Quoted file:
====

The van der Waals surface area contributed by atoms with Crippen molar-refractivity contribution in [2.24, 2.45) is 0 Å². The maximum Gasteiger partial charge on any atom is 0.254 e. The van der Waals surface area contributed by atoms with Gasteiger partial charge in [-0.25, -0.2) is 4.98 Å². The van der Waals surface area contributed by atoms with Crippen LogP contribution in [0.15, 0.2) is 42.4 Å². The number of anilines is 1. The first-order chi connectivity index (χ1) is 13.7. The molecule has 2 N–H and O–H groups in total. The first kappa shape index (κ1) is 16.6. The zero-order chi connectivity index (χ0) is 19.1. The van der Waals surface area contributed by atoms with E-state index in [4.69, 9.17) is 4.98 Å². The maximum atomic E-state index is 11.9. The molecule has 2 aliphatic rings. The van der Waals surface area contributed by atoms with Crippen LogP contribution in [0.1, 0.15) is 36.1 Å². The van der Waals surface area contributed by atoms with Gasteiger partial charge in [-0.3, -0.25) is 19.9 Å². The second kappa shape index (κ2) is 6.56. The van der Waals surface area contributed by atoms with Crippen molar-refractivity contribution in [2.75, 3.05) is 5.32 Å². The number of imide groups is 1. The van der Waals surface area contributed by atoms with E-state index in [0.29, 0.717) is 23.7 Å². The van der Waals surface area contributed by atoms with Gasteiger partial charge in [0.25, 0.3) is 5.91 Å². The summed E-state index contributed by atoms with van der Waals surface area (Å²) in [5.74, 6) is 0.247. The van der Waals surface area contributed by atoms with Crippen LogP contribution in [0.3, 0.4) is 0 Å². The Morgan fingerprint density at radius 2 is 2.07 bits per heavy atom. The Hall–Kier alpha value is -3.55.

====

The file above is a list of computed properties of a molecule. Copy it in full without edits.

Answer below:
The van der Waals surface area contributed by atoms with Crippen molar-refractivity contribution in [2.24, 2.45) is 0 Å². The maximum Gasteiger partial charge on any atom is 0.254 e. The van der Waals surface area contributed by atoms with Gasteiger partial charge in [-0.25, -0.2) is 4.98 Å². The van der Waals surface area contributed by atoms with Crippen LogP contribution in [0.15, 0.2) is 42.4 Å². The number of anilines is 1. The first-order chi connectivity index (χ1) is 13.7. The molecule has 2 N–H and O–H groups in total. The first kappa shape index (κ1) is 16.6. The zero-order chi connectivity index (χ0) is 19.1. The van der Waals surface area contributed by atoms with E-state index in [4.69, 9.17) is 4.98 Å². The maximum atomic E-state index is 11.9. The molecule has 2 aliphatic rings. The van der Waals surface area contributed by atoms with Crippen LogP contribution in [0.1, 0.15) is 36.1 Å². The van der Waals surface area contributed by atoms with Gasteiger partial charge in [-0.3, -0.25) is 19.9 Å². The second kappa shape index (κ2) is 6.56. The van der Waals surface area contributed by atoms with Crippen molar-refractivity contribution in [2.75, 3.05) is 5.32 Å². The number of imide groups is 1. The van der Waals surface area contributed by atoms with E-state index in [0.29, 0.717) is 23.7 Å². The van der Waals surface area contributed by atoms with Gasteiger partial charge in [0.25, 0.3) is 5.91 Å². The summed E-state index contributed by atoms with van der Waals surface area (Å²) in [5.74, 6) is 0.247. The van der Waals surface area contributed by atoms with Crippen LogP contribution in [0.3, 0.4) is 0 Å². The Morgan fingerprint density at radius 2 is 2.07 bits per heavy atom. The Hall–Kier alpha value is -3.55.